Just also wanted to echo the appreciation here with the disease focused costs. I wasn’t able to participate in the last week, so that will be manifest is SGLT2, question just a couple things, one, can you may be just talk about some of the potential advantages that we seen emerge with respect to hitting SGLT1 as well and may be what your thoughts are there. And then secondly, it sounds like your drug is actually able to clear more glucose through the kidneys or now we’ve seen a fairly high rate of urinary tract infections with the first generation of drugs, so wondering how you think about those infections with respect to pushing more glucose to the urine as well? Thanks.

Stan Crooke

Yeah, I think those are all questions that we’re going to try the answer as soon as possible. Here are the potential advantages that we think our drug has. First, small molecule drugs adjust the KM or the infinity of the glucose transporter for glucose. As such, the maximum effect is maybe 50%. We lower SGLT2 levels about as much as we want, so if you want SGLT2 to go down 90% we can do it, make it go to 95%. So we think our maximum glucose clearance should be higher.

Second, we think specificity is important we are certainly aware of the argument that SGLT1 maybe contributing to the performance of some drugs in the clinic. We think long-term inhibiting SGLT1 in the gut may produce some meaningful problems if may in the short-term benefits efficacy within the long-term we think it may be associated with problems.

And so we think there should be some safety benefit that comes from being as selective this we are. As we increased glucose in urine, we expect slightly the other SGLT2 inhibitors to have an increase in urinary tract infections we think that will be a class issue. And we think that it’s mostly not really have X-concentration in the urine, but that you have a meaningful amount of sugar in the urine, and so we’re certainly hopeful that we will not see a dramatically greater increase in urinary tract infection, because it’s the presence of glucose not the absolute amount of glucose in urine that we think is the factor there.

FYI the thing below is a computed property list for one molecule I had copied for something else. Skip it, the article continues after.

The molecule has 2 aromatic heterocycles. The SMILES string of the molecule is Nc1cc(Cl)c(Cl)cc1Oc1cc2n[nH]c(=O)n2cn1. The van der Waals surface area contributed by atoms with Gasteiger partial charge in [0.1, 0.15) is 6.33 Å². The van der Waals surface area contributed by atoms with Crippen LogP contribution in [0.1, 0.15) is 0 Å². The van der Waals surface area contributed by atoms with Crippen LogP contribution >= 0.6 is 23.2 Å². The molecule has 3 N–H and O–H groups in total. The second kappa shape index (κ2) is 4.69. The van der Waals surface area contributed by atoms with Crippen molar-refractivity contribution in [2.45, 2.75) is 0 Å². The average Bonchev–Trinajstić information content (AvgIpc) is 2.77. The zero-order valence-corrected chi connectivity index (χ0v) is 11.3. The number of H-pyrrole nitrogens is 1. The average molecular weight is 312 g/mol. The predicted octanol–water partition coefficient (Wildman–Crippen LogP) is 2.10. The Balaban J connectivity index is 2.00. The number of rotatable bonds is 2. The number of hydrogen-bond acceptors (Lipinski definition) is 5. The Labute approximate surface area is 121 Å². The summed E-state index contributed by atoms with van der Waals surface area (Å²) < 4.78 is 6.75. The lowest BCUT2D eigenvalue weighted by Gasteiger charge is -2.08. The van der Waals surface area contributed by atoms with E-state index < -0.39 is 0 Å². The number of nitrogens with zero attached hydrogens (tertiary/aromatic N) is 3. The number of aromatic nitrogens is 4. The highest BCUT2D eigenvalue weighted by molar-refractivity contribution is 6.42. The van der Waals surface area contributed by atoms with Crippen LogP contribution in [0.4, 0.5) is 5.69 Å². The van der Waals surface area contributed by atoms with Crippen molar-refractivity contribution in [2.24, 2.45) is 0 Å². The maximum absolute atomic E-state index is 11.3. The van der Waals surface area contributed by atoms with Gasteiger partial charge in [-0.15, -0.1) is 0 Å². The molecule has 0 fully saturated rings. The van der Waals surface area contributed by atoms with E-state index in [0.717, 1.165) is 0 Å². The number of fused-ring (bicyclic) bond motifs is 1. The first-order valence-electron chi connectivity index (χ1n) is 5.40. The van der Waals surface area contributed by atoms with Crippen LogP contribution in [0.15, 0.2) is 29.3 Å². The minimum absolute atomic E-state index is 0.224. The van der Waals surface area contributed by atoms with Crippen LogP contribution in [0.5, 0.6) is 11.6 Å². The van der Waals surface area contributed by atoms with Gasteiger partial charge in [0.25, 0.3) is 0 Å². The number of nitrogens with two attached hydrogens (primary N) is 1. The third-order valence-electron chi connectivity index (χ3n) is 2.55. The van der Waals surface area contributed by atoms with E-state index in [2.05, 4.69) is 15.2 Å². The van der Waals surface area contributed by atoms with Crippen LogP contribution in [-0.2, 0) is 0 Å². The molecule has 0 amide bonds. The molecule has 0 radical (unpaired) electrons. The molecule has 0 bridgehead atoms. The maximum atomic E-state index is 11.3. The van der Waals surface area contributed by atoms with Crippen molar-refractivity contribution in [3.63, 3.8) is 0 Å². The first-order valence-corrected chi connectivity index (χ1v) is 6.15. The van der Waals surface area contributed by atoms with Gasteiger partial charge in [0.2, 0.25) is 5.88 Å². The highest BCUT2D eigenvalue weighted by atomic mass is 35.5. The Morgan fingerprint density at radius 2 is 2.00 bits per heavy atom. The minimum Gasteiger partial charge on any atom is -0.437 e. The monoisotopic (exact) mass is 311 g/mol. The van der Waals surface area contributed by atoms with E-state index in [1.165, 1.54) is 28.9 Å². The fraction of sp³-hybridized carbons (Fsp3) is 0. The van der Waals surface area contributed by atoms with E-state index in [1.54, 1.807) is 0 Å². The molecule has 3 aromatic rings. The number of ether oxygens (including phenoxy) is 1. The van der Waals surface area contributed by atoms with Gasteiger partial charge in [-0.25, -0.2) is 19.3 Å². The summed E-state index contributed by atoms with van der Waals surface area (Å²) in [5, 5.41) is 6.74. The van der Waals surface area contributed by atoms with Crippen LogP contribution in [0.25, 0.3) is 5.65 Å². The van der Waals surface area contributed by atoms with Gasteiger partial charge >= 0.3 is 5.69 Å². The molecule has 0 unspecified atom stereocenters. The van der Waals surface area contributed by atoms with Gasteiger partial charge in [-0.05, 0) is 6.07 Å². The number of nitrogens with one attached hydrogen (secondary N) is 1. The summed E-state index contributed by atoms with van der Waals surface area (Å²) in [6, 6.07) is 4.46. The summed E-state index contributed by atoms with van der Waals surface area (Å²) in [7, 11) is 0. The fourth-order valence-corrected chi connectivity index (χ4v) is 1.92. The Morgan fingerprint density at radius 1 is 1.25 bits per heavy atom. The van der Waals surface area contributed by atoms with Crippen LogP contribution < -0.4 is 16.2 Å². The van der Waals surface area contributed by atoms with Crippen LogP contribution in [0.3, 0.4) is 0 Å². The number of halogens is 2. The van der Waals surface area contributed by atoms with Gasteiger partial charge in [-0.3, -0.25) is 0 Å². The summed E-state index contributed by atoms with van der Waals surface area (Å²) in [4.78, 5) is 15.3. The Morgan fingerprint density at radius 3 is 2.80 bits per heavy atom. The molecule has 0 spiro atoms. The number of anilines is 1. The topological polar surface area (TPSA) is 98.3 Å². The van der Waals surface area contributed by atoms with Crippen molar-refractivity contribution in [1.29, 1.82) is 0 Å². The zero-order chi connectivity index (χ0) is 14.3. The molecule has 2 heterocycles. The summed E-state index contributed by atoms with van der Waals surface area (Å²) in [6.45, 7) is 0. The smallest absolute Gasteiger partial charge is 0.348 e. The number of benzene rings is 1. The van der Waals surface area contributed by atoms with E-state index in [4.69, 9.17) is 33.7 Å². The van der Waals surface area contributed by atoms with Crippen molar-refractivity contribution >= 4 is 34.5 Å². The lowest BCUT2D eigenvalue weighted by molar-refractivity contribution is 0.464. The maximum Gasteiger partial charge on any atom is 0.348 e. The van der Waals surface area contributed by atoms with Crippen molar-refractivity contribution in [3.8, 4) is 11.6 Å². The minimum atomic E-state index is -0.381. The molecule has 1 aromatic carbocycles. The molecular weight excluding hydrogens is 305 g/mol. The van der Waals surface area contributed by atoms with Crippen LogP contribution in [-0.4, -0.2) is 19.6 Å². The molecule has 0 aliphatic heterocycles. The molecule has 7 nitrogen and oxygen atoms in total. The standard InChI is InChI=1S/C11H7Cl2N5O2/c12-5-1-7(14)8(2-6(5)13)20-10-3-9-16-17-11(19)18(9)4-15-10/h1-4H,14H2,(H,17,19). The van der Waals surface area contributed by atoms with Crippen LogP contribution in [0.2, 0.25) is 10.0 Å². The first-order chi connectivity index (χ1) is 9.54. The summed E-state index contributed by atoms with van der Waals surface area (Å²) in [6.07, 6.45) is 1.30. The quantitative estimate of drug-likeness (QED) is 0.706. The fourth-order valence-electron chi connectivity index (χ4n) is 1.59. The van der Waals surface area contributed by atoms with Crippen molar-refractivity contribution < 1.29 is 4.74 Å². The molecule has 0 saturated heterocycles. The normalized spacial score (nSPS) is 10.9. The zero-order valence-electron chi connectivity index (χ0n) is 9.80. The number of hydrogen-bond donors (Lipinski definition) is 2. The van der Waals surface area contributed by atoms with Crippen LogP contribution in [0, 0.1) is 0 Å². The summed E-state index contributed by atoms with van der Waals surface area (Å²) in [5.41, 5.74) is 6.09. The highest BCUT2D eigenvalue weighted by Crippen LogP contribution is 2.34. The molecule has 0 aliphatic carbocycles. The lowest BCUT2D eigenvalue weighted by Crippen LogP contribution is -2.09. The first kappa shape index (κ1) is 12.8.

Okay. A lot of questions and one of the points that we made on our call is that we understand that this drug is the accession improves rule, this is the only drug that we’ve chosen to move forward where there is small molecule competition. And we’ve done it eyes open because we think the target is interesting because it expands us into the kidney because our drug is so potent and interesting. And the fact that in Phase I and early Phase II, we’re going to be able to judge what will just a benefit as we hope for the drug or not and if we hear we’ll proceed, and if we don’t then will move on to something else.

Operator

It appears there are no additional questions. I will now turn the call back to Dr. Crooke for closing remarks.

Stan Crooke

Well, thank you very much for all the interest in the questions and we look forward to chatting with you in the near future. Thanks very much, bye.

Operator

This concludes today’s presentation. You may now disconnect. Good day.